The Yorkshire Post says: Concerns of farmers over no deal Brexit cannot be ignored

Environment Secretary Michael Gove said leaving the EU without a deal would bring "significant costs to our economy", particularly farming. Picture by Kirsty O'Connor/PA Wire.
Environment Secretary Michael Gove said leaving the EU without a deal would bring "significant costs to our economy", particularly farming. Picture by Kirsty O'Connor/PA Wire.

Agriculture is inextricably woven into the fabric of Yorkshire with God’s Own County producing more food than any other, powering the British food and drink sector, contributing significantly to the national economy.

That both the Environment Secretary, Michael Gove, and industry leaders are warning a no-deal Brexit would be catastrophic for British farming should ring alarm bells with warring politicians.

Speaking at the annual National Farmers’ Union (NFU) Conference yesterday, Mr Gove urged farmers to lobby their MPs forcefully to ensure they hear that our leaving the European Union without a deal would bring ‘significant costs to our economy - and in particular to farming and food production.’

His concern was echoed by NFU president Minette Batters who warned that in the event of a no deal scenario, high export tariffs could effectively mean there is no market for 4.5 million lambs, decimating farms across the country.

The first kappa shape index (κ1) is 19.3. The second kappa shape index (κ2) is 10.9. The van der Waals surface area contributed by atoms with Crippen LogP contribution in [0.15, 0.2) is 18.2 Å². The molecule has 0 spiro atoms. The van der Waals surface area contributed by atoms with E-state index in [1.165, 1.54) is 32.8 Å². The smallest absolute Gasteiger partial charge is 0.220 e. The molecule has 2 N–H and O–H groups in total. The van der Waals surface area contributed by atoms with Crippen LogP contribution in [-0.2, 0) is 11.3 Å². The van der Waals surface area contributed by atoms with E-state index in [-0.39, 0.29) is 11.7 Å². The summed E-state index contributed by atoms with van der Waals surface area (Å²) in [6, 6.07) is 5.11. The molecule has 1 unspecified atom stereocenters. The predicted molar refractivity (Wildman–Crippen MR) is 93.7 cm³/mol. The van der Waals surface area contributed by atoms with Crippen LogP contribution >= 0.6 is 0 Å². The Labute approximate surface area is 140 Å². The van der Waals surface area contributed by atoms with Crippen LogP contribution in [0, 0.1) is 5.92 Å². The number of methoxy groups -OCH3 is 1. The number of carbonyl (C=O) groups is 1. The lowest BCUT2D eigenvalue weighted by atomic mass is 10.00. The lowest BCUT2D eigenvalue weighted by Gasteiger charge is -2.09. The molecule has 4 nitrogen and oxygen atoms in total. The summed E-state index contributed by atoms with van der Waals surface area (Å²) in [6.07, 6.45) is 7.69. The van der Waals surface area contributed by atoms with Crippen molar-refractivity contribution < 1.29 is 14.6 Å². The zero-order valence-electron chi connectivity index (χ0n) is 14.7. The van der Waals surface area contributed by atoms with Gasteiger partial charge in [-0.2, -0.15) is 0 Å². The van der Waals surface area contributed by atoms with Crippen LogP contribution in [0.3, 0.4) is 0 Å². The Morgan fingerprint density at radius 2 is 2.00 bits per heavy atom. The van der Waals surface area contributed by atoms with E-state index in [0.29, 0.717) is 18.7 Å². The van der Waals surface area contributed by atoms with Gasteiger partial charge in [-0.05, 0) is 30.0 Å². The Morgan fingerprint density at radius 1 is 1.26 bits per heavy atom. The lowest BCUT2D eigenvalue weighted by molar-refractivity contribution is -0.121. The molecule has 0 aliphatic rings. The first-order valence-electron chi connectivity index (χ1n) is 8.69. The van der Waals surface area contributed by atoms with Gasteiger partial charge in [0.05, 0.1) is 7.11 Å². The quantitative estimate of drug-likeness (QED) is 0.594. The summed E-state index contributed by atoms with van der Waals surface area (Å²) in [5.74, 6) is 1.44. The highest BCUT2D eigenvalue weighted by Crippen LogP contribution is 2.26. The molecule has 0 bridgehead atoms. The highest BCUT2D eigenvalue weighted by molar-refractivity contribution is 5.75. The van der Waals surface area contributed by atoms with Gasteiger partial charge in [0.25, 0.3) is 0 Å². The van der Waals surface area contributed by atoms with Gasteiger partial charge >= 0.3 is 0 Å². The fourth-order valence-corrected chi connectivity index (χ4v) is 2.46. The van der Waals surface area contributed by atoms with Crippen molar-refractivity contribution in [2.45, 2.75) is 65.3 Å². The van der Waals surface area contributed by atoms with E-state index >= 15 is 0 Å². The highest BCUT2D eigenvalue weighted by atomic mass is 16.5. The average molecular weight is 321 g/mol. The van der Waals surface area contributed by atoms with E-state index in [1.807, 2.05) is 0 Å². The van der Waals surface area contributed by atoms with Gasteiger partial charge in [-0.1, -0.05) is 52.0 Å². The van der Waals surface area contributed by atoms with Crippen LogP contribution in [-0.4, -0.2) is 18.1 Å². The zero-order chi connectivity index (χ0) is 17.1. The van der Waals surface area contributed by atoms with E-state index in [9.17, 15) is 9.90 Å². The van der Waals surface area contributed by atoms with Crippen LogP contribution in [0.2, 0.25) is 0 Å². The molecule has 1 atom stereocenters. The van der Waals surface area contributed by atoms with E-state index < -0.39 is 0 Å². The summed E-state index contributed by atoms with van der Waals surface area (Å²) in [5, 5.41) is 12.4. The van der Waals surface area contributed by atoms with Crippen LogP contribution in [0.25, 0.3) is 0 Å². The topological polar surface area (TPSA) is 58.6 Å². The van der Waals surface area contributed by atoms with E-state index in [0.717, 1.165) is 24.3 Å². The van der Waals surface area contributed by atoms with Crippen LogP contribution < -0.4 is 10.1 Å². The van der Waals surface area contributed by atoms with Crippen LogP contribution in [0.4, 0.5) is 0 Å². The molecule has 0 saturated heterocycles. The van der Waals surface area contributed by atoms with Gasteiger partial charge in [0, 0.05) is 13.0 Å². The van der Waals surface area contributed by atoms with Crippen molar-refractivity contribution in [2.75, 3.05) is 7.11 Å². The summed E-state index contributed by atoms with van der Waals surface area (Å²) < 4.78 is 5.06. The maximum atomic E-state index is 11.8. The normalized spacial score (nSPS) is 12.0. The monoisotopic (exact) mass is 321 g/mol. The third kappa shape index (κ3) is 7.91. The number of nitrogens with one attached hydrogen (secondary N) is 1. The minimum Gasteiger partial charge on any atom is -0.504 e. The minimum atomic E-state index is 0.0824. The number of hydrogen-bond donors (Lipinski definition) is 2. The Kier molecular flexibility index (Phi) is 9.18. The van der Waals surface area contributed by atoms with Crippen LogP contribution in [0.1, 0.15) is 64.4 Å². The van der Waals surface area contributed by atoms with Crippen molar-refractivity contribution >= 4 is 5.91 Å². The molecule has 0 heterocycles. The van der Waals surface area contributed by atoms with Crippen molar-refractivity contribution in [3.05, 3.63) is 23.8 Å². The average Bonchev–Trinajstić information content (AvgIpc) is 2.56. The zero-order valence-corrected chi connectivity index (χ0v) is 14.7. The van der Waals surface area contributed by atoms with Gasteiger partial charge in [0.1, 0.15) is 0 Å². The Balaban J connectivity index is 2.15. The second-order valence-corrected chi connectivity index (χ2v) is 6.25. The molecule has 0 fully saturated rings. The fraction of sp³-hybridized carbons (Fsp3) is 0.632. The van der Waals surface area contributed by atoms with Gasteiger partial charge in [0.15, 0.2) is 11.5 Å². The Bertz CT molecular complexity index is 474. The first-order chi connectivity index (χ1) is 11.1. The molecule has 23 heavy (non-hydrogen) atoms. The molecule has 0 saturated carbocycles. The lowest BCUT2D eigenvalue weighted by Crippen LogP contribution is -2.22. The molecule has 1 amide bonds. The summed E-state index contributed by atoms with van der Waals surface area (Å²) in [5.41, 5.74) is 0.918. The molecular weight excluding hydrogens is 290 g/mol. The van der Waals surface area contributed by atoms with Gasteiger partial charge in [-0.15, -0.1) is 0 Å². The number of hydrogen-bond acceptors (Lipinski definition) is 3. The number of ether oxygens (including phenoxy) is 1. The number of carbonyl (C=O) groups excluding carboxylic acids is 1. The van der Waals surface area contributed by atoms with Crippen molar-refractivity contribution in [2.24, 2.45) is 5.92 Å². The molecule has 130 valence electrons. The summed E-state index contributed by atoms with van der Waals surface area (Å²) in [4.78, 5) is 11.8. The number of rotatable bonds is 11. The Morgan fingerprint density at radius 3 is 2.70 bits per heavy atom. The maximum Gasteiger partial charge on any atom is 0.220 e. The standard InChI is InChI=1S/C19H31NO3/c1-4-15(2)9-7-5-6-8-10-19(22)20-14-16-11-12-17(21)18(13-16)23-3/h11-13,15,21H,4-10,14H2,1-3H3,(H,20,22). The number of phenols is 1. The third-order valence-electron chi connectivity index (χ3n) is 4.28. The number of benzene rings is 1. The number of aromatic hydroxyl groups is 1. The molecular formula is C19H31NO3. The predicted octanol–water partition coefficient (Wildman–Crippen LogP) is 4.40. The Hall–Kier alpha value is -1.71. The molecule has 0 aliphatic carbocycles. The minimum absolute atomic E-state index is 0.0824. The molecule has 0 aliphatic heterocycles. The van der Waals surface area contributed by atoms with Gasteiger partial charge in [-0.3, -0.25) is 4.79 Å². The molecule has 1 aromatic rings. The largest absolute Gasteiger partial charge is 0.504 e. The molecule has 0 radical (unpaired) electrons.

With less than six weeks to go until March 29, both Mr Gove and the union leader warn of being left in limbo. He says there is currently no guarantee that Britain will be able to export food to the EU in the case of no deal, whilst the NFU president claims it is “absolutely shocking” that it is still not clear to farmers what trade conditions they would be operating in.

Mr Gove says it is ‘critically important’ that every Parliamentarian who will vote on the Withdrawal Agreement in the coming weeks understands what the consequences would be for British farmers and food producers. He is right.

In fact, MPs must carefully consider what is at stake for all industries in this country before voting on Brexit with the best interests of the UK’s future in mind. In particular, the concerns of farmers cannot be ignored, for this crucial part of the economy must not be put in jeopardy.